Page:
Have you ever listened to a favourite song of yours and then missed your favourite part because you were lost in thought, then you have to start your song again? This is a great example of how we can miss out on what is happening right now, right in front of us, when we are not in the present moment. We can often be unconscious or aware of our thoughts and we either wonder off into the future or get caught up thinking about the past. It’s important to pull ourselves up and be aware of what is happening now, because, A. it’s good for our health, and B. we were designed that way, A.K.A Human Beings, not Human Doings.

Human Doings

Let me bring your attention to yourself reading this article right now. You are quite obviously doing something. Now think back on your day. You may have driven somewhere thinking about where you are going, or walked from A to B always with the destination or what you are doing in mind. But I challenge you to bring yourself into the present moment. When you’re walking to the bathroom next time or up the stairs to get your phone charger, instead of doing that, be in the moment. Notice your feet as they hit the ground, notice your heart rate possibly increase as you move or your muscles work so well without you telling them to. This can bring you out of your head and shift your thoughts to really enjoy what is happening in the moment.

I went on school camp not long ago and I went sight seeing with some students. In front of each amazing land mark students were taking photos of themselves, as you do. I sat back and observed curiously, until the tour was almost over and I couldn’t bare it any longer. I asked them to put their phones away and began to explain what I had noticed. When they put their phones away they began to marvel in the sights that we were seeing. That is what I mean by being in the present moment. If I hadn’t of brought it to their attention, they would have missed it. Even though they were there, they weren’t really experiencing it or feeling the positive emotion of seeing something beautiful because they were too busy being Human Doings.

What being in the present moment can do for our health…

Being focused on the now or the present moment can help with anxiety and depression, and can also increase your appreciation of beautiful things around you, making you feel more positive emotions.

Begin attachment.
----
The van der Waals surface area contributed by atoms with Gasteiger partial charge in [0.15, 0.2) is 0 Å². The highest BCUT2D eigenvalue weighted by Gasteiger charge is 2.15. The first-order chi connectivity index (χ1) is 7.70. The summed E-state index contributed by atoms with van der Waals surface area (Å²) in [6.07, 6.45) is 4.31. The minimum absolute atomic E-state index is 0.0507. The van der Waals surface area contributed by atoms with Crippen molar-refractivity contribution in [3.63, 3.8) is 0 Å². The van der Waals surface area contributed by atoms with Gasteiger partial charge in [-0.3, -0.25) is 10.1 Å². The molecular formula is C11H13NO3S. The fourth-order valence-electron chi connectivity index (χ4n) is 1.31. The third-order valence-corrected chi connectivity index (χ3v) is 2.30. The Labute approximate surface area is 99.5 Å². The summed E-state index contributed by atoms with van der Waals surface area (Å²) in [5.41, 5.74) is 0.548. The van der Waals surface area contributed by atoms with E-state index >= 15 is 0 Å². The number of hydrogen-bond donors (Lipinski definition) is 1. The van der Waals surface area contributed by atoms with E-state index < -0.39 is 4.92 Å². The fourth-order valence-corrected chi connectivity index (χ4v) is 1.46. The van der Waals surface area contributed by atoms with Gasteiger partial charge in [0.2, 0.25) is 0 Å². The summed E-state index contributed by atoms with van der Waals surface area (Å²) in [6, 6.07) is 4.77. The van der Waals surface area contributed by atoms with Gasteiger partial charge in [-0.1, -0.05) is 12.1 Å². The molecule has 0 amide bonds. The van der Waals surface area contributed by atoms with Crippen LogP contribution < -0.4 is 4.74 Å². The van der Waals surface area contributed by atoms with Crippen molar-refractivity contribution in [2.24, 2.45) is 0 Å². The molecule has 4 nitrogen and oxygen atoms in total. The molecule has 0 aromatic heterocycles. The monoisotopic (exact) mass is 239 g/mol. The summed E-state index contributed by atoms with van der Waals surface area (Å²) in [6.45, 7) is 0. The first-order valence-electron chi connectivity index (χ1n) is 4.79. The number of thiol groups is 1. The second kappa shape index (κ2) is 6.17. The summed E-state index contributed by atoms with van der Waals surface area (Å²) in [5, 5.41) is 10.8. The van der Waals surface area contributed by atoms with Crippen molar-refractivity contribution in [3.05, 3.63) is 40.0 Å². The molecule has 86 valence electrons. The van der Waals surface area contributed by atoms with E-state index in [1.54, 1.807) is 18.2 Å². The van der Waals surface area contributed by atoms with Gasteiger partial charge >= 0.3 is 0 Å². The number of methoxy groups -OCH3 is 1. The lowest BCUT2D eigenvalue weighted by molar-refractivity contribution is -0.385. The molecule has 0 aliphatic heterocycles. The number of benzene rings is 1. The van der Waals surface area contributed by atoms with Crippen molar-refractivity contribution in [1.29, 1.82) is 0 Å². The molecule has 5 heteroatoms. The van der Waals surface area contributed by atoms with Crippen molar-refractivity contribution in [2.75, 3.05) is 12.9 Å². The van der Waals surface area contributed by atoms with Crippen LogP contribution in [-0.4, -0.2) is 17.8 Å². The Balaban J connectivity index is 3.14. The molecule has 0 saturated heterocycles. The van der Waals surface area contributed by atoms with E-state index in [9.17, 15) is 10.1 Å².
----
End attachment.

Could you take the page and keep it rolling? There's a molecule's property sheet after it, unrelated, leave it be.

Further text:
Anxiety is commonly known for not trusting the flow of life, looking into the future and being worried about what is to come. Depression, on the other hand, is the opposite. It comes from past experiences or having feelings of hopelessness that we feel we don’t deserve to have. Both dis-eases often come hand in hand, and can both be relieved by practicing bringing ourselves back to the present moment.

Give me some proof, please.

In a 2015 study, Deakin University, Insight SRC, Young and Well CRC and Smiling Mind collaborated to survey 12 schools, 104 educators and 1,853 students to assess the impact of our mindfulness programs (bringing ourselves into the present moment). They monitored students’ stress, fatigue levels and wellbeing over eight weeks and found that those who participated in our program reported significant improvements in sleep, engagement with school, and reductions in classroom disruptions and bullying. They also noted improvements in emotional wellbeing and marked reductions in psychological distress, especially for those students who were more at-risk for anxiety. The results confirm the findings of similar studies undertaken by UCLA, Harvard, Oxford, Monash and Johns Hopkins universities.

There is great power in bringing our attention back to the present moment. Not only does it make changes with our emotions and behaviour, it literally reshapes our brains to be happier. Read more about this in my blog post ‘Neuroplasticity: you can teach an old dog new tricks’.

Do you have a problem right this second?

When I feel myself overwhelmed with thoughts of what will happen in the future, or replay the past in my head a thousand times and think about how I wish I did it differently, I practice bringing myself back to the present moment. There are a couple of ways I like to do this.

  1. Ask myself, what are five things I can hear right now/feel on my skin? Our sensors are ALWAYS in the present moment and can be a great help
  2. Counting my breath. ‘One’ as I breath in, ‘two’ as I breath out. Then I start again when I get to ten
  3. Asking myself, do I have a problem right this second? Nope. I’m lying in my bed which is quite comfortable. So is it helpful to waste my energy thinking about tomorrow? Nope, because I can’t tell the future, so I don’t even know if I will have a problem yet. I can deal with it when it comes. Right now, in this moment, I am OK.

The research comes from Smiling Minds, you can read more by clicking here.

 

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